It should come as no surprise that some students bristle at the idea of restricting their choice in school attire.  They have been raised in this freedom obsessed culture, bombarded with the idea that Freedom is The Ultimate.  Freedom is the standard by which we judge between good and evil.  Furthermore, starting sometime in adolescence, human beings begin the natural process of moving out from under the authority of parents.  This can lead to the natural assertion of personal freedoms against any form of authority– including that of their school.  Combine this natural adolescent impulse toward freedom with our particular cultural obsession and you ought not to be surprised when the cry “Freedom!” erupts from some junior William Wallace, especially in the spring.

I oppose school uniforms because, in order to learn how to navigate the world dominated by Freedom worship, our children need to be given freedom.  They need to have freedom to make decisions about what they wear so they can come up against the limits of freedom, for freedom can only be good if it is limited.  Without limits, it becomes a terrible and demanding deity.

Students need the freedom to make decisions about what they wear so they can come up against the limits of freedom, for freedom is only good when limited. Without limits, it becomes a terrible and demanding deity. Click To Tweet

What’s Wrong With Wearing A Hat?

Some students want to wear a hat to school.  We happen to be in a time where hats are an important accessory in youth culture, but hats break the dress code.  When asked to remove the hat, some ask, “What’s wrong with wearing a hat?”  There is nothing wrong with wearing a hat, but it is, sometimes, improper to wear a hat.  The reason we don’t wear hats indoors in some public places like churches, restaurants, and schools has to do with propriety.  Propriety is the quality of conforming to conventionally accepted standards of behavior or morals.  It has long been the case in our culture that hats are to be worn only outside.

Standards of propriety are relative.  They change according to place or time.  In some cultures, propriety dictates that head coverings must be worn indoors.  Ours just happens to be one in which it is traditionally expected that one removes one’s hat when entering a building.  Students naturally counter this argument by saying that times have changed, and I am holding on to an outdated convention–propriety has moved on.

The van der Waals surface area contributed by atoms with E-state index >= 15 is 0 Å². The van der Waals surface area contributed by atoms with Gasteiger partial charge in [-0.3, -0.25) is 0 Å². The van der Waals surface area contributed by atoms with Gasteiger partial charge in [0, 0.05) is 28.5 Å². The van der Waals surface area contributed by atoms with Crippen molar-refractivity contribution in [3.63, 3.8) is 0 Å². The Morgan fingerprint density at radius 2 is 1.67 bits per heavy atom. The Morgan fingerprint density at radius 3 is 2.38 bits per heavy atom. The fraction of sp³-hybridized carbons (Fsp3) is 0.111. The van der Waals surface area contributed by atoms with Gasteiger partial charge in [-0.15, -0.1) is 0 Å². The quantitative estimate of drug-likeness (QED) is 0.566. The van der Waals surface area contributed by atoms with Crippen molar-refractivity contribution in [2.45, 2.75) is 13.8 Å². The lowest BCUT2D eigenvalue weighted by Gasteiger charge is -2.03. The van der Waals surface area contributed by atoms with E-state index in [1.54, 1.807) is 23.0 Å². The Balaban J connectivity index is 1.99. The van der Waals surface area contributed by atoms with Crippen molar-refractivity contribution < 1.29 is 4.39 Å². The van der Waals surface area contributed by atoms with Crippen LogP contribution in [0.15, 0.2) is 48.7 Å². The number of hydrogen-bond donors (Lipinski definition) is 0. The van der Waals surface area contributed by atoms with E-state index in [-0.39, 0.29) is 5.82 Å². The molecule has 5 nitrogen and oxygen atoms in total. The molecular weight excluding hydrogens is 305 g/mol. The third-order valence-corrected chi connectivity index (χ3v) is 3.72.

I respond by saying that this convention is certainly no longer part of teen sub-culture, but propriety is not dictated by teen sub-culture, but culture as a whole.  Even here it might be fading, but it is not yet gone.

Removing hats indoors is no longer part of teen sub-culture, but propriety is not dictated by teen sub-culture, but culture as a whole. Even here it might be fading, but it is not yet gone.Click To Tweet

Why we need a dress code

or Why you can’t wear a hat in school

There is something much more important at play within the dress code’s prohibition on hats.  It is that we are holding ourselves to an external standard.  The specific standard is not as important as the idea that such communal standards exist.  They exist, and they put limits on some personal freedoms, (a heretical move in our cultural context).

The “no-hat rule” is particularly effective in teaching middle and lower high school students the vital lesson that some personal freedoms are subordinate to community standards.  This norm runs contrary to the teen sub-culture.  Propriety cannot be meaningfully taught where there is no tension between student sub-culture and the culture at large.  If we were to restrict only coon-skin caps and platform shoes, the important lessons of propriety would remain unlearned.

Propriety is about submission to something bigger than oneself.  This is difficult for some adolescents who can’t conceive of anything more important than themselves. The cultural worship of Freedom exacerbates this attitude.  Conveniently, those that most need to learn the principles of propriety identify themselves by bucking most violently against the conventions of propriety.